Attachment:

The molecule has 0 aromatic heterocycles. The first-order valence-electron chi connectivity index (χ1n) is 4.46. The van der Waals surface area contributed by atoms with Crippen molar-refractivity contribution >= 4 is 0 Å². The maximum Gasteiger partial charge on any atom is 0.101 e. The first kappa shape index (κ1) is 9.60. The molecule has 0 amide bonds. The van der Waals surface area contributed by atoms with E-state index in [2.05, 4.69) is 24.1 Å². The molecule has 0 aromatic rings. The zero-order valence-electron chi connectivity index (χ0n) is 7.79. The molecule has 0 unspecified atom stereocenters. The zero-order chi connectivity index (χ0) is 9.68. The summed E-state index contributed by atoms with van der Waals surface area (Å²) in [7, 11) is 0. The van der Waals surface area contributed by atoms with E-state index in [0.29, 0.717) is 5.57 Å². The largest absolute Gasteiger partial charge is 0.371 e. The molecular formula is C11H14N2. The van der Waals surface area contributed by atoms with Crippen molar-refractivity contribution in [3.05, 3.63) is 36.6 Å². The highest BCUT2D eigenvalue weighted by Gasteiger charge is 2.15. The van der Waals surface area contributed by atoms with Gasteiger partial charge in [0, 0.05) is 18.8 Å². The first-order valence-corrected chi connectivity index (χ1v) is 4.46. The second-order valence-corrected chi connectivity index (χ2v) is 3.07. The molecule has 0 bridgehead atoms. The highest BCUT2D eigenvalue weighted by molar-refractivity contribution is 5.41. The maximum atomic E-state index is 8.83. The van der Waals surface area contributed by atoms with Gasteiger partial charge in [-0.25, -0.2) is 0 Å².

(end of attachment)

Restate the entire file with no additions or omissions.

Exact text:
The molecule has 0 aromatic heterocycles. The first-order valence-electron chi connectivity index (χ1n) is 4.46. The van der Waals surface area contributed by atoms with Crippen molar-refractivity contribution >= 4 is 0 Å². The maximum Gasteiger partial charge on any atom is 0.101 e. The first kappa shape index (κ1) is 9.60. The molecule has 0 amide bonds. The van der Waals surface area contributed by atoms with E-state index in [2.05, 4.69) is 24.1 Å². The molecule has 0 aromatic rings. The zero-order valence-electron chi connectivity index (χ0n) is 7.79. The molecule has 0 unspecified atom stereocenters. The zero-order chi connectivity index (χ0) is 9.68. The summed E-state index contributed by atoms with van der Waals surface area (Å²) in [7, 11) is 0. The van der Waals surface area contributed by atoms with E-state index in [0.29, 0.717) is 5.57 Å². The largest absolute Gasteiger partial charge is 0.371 e. The molecular formula is C11H14N2. The van der Waals surface area contributed by atoms with Crippen molar-refractivity contribution in [3.05, 3.63) is 36.6 Å². The highest BCUT2D eigenvalue weighted by Gasteiger charge is 2.15. The van der Waals surface area contributed by atoms with Gasteiger partial charge in [0, 0.05) is 18.8 Å². The first-order valence-corrected chi connectivity index (χ1v) is 4.46. The second-order valence-corrected chi connectivity index (χ2v) is 3.07. The molecule has 0 bridgehead atoms. The highest BCUT2D eigenvalue weighted by molar-refractivity contribution is 5.41. The maximum atomic E-state index is 8.83. The van der Waals surface area contributed by atoms with Gasteiger partial charge in [-0.25, -0.2) is 0 Å².